I am new to Java and was reading its documentation on exceptions., and especially the Unchecked Exceptions — The Controversy page.

The bottom-line says:

If a client can reasonably be expected to recover from an exception, make it a checked exception. If a client cannot do anything to recover from the exception, make it an unchecked exception.

I don't understand the article. What “the controversy” is all about? Can you explain it in simple words?


I'll give you an example first (but at the very end is the answer why the controversy).

Let's suposse you are editing a document in a Java-based document editor and after you are done you choose File->Save as... and you chose to save the document into a volume you don't have write permission on. The Editor wouldn't crash on you with an ugly stacktrace, it would simply tell you that it couldn't save the file and it would let you continue editing and/or save to another location.

In such a case it's probably a checked exception was expected, caught and acted upon to graciously recover from it.

On the other hand suposse these a division by zero or a null pointer exception caused by a programming error that rears its ugly head only in certain conditions. That could happen anywhere in the code, the RAM can be corrupted, etc. No API doc would tell you "this method would throw a division by zero if RAM is corrupted".

Checked exceptions should be part of the design and users of that API should prepare to handle them. Unchecked exceptions could happen almost everywhere and are beyond our control.

The controversy arises from programmers using unchecked exceptions (extending from RuntimeException) when they should be using checked exceptions:

  • as a shorcut not to be bothered by the compiler
  • to make their signatures look simpler
  • because they consider that checked exceptions are a dependency issue (if you throw a new checked exception in an implementing class you should modify the interface's signature) and viceversa.
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  • "you should modify the interface's signature" - well, you are even forced to do so by the compiler, and you'll have to handle or declare it to be thrown at each call site. – Hulk Jul 20 '16 at 12:41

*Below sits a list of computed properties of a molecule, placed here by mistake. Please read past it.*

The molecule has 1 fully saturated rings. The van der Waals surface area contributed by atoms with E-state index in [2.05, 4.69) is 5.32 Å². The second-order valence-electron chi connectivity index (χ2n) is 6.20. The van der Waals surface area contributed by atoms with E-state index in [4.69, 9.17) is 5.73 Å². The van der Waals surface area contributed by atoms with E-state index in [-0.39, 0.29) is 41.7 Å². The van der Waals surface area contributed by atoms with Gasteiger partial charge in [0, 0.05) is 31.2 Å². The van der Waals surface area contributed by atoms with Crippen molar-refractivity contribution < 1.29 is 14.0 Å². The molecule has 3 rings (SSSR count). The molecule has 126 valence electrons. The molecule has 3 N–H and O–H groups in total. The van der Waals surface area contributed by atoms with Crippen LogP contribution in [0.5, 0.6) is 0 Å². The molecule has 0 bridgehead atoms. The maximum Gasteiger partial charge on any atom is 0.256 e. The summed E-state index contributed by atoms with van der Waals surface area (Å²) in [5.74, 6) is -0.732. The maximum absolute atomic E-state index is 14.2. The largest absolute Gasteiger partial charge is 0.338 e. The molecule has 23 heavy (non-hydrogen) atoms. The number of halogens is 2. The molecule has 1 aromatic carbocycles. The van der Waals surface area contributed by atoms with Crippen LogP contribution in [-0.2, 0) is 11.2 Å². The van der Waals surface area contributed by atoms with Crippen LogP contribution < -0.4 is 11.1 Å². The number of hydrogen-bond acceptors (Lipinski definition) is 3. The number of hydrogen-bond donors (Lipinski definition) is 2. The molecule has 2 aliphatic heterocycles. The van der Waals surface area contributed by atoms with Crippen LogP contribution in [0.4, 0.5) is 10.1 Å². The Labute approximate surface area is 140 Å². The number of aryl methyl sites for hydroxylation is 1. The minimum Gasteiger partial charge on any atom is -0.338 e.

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    Whether a UI application properly handles an error in a user-friendly way is based on how well the programmer wrote the code. They can write the code just fine that way with unchecked exceptions, just as someone else can improperly handle the errors with checked exceptions. The intent of checked exceptions is to make it easier for programmers to properly handle errors. The controversy is not what you've claimed here, but rather whether or not they actually successfully accomplish that goal of actually making error handling easier. In the view of many, they do not; they make it harder. – Servy Jul 20 '16 at 15:17
  • @Servy In what user friendly way could a UI app handle the fact of a failing RAM chip, or being left with no CPU cycles because another software malfunctioned? – Tulains Córdova Jul 20 '16 at 15:21
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    @TulainsCórdova In either of those cases the program isn't even going to run, so there is no exception handling being done period, so how you try to represent an error is irrelevant when you aren't able to ever even run any of your code when it happens. – Servy Jul 20 '16 at 15:25
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    @TulainsCórdova You don't necessarily have to have encountered the error to handle it, but yes, the compiler won't tell you that it could be thrown. The controversy is whether or not the compiler telling you that the exception could be thrown is actually helpful. Some think it is, some think it isn't. The question here is what is the controversy, and that is the answer. Your statement of what the core controversy of checked exceptions is is not it. – Servy Jul 20 '16 at 15:34

There is no controversy on that page. It's Oracle telling people to use checked exceptions.

The fake 'controversy' that they have invented here is between the language designers and the language users. The designers allowed people to throw and catch things that (in their mind) should not be thrown or caught. So they created a web page complaining about lazy developers.

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    There is a controversy even if that page says little about it. What's controversial is the answer to the question, "Do checked exceptions help or hinder the development of better software?" And, "If so, which exceptions should be checked, and which should be unchecked?" I'll wager that you could start a lively discussion if you got enough developers (and beer) together in a room to answer those questions. – Solomon Slow Jul 25 '16 at 20:21

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